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Genetic link found to weight gain with antipsychotics

A study of antipsychotic drugs, some of the most commonly prescribed treatments, has found a genetic link to rapid weight gain in some patients who use the medications.

Researchers at the Feinstein Institute for Medical Research and Zucker Hillside Hospital, which are part of the Manhasset-based North Shore-LIJ Health System, said they have identified a gene that increases weight gain in people treated with drugs like risperidone, clozapine and aripiprazole, which go by the brand names Risperdal, Clozaril, FazaClo and Abilify.

The research could help doctors better serve patients who are genetically predisposed to the adverse effects of antipsychotic drugs, researchers said.

The class of drugs, known as second-generation antipsychotic medications, treat several conditions including schizophrenia, bipolar disorder, depression and even autism, said Anil Malhotra, a physician and investigator at Zucker and the Feinstein Institute.

He said extreme weight gain as a side effect of such drugs has been observed and documented in the past but researchers had not identified a genetic connection. For example, the website for Abilify, which is aripiprazole, said some users gained significant weight in a three-week trial.

Officials at Bristol-Myers Squibb, which manufactures Abilify, and the National Institute of Mental Health, did not respond to calls for comment on the study.

"This is the first time that a genetic-association study has been this successful in identifying a gene that predisposes the weight gain," Malhotra said. The findings appear in the Archives of General Psychiatry.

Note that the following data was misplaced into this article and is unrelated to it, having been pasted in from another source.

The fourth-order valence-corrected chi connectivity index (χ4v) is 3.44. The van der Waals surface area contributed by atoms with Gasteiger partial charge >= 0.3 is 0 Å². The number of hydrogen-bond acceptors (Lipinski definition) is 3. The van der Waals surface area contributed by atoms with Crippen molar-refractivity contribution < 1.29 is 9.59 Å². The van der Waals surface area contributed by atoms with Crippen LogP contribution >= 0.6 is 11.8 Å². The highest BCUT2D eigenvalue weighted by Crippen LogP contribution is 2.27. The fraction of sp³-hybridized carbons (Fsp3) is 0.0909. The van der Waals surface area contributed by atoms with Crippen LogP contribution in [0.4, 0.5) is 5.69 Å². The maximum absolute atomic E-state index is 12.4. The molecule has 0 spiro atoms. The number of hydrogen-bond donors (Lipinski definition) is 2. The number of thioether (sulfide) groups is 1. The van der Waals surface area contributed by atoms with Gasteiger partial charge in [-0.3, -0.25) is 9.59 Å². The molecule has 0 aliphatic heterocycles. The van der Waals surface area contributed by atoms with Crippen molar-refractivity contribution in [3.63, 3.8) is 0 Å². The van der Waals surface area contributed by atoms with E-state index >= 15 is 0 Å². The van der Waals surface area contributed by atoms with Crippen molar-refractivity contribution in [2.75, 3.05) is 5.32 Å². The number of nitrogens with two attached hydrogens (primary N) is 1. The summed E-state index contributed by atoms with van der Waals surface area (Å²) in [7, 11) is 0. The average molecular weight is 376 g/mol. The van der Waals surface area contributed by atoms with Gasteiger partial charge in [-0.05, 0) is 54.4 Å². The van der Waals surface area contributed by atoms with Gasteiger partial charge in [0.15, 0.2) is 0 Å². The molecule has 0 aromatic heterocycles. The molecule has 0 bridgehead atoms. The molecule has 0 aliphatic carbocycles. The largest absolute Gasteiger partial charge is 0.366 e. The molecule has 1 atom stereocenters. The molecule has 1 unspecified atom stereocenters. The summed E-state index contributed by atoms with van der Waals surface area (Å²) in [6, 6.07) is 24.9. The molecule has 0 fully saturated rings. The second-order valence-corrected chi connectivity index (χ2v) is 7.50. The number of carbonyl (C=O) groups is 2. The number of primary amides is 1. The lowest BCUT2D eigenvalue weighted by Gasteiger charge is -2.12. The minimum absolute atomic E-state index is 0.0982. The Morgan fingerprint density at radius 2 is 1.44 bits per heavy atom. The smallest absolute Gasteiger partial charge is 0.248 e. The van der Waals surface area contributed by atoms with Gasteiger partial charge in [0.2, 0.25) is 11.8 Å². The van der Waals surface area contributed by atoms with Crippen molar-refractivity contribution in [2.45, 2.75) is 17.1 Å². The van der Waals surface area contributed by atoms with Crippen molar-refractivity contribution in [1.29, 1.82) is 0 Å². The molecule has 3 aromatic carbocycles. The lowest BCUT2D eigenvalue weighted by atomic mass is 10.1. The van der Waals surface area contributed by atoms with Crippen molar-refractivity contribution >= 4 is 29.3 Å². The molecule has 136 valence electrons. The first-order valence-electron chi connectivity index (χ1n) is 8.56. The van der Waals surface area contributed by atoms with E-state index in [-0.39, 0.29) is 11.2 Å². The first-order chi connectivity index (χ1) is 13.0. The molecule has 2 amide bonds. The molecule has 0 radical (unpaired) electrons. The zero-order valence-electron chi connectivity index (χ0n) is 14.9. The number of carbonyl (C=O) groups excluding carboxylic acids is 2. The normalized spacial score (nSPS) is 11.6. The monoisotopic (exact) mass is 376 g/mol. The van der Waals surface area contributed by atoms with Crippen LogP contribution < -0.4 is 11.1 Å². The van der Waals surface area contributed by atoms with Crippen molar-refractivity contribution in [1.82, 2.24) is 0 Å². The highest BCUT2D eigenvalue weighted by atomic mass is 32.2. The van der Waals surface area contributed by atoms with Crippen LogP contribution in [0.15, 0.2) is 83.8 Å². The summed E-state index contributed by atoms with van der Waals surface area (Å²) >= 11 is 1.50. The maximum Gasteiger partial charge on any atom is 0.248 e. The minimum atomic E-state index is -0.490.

Malhotra added that between 10 percent and 30 percent of people carry the gene, called melanocortin 4 receptor, which has long been associated with obesity and type 2 diabetes.

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"Some people carry the risk form of the gene and some people don't," Malhotra said. "It's that subset of patients with the gene who are at greater risk for severe weight gain."

The study involved testing a discovery set of 139 subjects and then three more sets of subjects to compare results.

The subjects who gained weight packed on significant amounts, between 20 and 30 pounds on average, over the course of up to 12 weeks of treatment.

Malhotra said a simple saliva test could identify whether a patient has the gene associated with weight gain.He said he hopes the study helps doctors better cater treatment to the needs of patients.

"We have two goals," he said. "One is to identify new targets for drug development and secondarily to identify screening mechanisms by which to better personalize people's care. If I knew that an individual carried this risk genotype, perhaps there are alternative treatment strategies that we could use that would minimize their ultimate weight gain."

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